any help on this front is also much appreciated.

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Hi!

The OGL sample pack contains a sample for buffers that allow atomic operations (ogl-420-atomic-counter.cpp).
(That's where I learned it.)

Aside from that, I found my old code and paste you the important parts here.
This is how you create a buffer that allows atomic operations.
glGenBuffers(1, &bufCounter); glBindBuffer(GL_ATOMIC_COUNTER_BUFFER, bufCounter); glBufferData(GL_ATOMIC_COUNTER_BUFFER, sizeof(GLuint), NULL, GL_DYNAMIC_DRAW); glBindBuffer(GL_ATOMIC_COUNTER_BUFFER, 0);

Textures with random access writes are created just like any other texture.
glGenTextures(1, &bufStartOffset); glBindTexture(GL_TEXTURE_2D, bufStartOffset); glTexParameteri(GL_TEXTURE_2D, GL_TEXTURE_MIN_FILTER, GL_NEAREST); glTexParameteri(GL_TEXTURE_2D, GL_TEXTURE_MAG_FILTER, GL_NEAREST); glTexStorage2D(GL_TEXTURE_2D, 1, GL_R32UI, width, height);

Atomic Buffers and read/write textures are bound to the pipeline like this:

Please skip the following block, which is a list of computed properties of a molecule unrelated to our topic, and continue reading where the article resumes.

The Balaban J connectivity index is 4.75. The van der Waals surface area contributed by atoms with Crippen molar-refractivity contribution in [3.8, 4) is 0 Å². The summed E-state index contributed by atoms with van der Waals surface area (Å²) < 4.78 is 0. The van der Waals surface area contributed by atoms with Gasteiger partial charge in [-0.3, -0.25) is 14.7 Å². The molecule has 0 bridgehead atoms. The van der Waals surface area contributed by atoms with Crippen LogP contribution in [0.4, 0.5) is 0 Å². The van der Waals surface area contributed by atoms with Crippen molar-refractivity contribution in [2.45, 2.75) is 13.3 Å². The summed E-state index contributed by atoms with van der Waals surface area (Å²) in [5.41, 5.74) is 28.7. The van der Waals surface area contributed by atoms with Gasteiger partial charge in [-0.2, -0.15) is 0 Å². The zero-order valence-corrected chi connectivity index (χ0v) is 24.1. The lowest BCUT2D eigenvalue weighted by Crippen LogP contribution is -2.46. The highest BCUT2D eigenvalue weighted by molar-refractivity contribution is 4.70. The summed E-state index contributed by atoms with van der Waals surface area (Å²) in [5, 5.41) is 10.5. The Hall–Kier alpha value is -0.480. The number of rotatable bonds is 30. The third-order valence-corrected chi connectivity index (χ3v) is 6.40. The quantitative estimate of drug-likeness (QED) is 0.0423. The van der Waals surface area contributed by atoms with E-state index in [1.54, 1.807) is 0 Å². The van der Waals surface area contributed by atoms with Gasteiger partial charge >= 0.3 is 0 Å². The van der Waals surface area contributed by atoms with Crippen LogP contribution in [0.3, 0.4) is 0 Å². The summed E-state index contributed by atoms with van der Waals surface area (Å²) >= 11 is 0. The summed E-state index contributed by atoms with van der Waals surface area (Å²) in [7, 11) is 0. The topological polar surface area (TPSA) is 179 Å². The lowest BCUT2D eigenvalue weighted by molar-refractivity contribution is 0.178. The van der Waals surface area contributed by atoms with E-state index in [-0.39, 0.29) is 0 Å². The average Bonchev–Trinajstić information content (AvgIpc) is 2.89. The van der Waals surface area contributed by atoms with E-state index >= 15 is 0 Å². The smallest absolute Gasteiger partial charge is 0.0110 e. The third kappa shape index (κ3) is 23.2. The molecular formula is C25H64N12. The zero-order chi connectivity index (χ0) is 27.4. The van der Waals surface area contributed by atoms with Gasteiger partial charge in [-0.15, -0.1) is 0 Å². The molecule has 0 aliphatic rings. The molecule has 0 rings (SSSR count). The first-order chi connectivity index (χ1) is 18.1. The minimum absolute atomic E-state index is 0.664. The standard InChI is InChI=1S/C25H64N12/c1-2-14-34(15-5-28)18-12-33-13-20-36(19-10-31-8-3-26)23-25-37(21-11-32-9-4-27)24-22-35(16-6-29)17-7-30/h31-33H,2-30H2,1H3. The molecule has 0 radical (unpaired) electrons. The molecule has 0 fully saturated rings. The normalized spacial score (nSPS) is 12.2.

glBindBufferBase(GL_ATOMIC_COUNTER_BUFFER, 0, bufCounter); glBindImageTexture(1, bufFragmentPool, 0, GL_FALSE, 0, GL_READ_WRITE, GL_R32UI); glBindImageTexture(2, bufStartOffset, 0, GL_FALSE, 0, GL_READ_WRITE, GL_R32UI);

And here we have a fragment shader for order-independent transparency by fragment linked lists. More precisely, this is only the construction of the linked lists.
#version 420 core in vec3 normal, lightDir; layout(binding = 0, offset = 0) uniform atomic_uint Counter; layout(binding = 1, r32ui) uniform uimage2D FragmentPool; layout(binding = 2, r32ui) uniform uimage2D StartOffset; ivec2 getaddr(uint next) { return ivec2(next % 4096, next / 4096); } void main() { vec3 n = normalize(normal); float NdotL = abs(dot(n, normalize(lightDir))); vec4 color = vec4(vec3(1,1,0.3) * NdotL, 0.4f); // Increment and get current pixel count. uint nPixelCount= atomicCounterIncrement(Counter); // Read and update Start Offset Buffer. (Retrieve the head of the linked list.) uint nOldStartOffset = imageAtomicExchange(StartOffset, ivec2(gl_FragCoord.xy), nPixelCount); // Store fragment link (color, depth and offset to next fragment in the linked list). imageStore(FragmentPool, getaddr(nPixelCount * 3) , uvec4(packUnorm4x8(color))); imageStore(FragmentPool, getaddr(nPixelCount * 3 + 1) , uvec4(floatBitsToUint(gl_FragCoord.z))); imageStore(FragmentPool, getaddr(nPixelCount * 3 + 2) , uvec4(nOldStartOffset)); }
As you can see it involves some conversions and packing. I figured you might want to see this for future reference, too.

Cheers!

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thanks alot mate, you are as helpful as ever=-)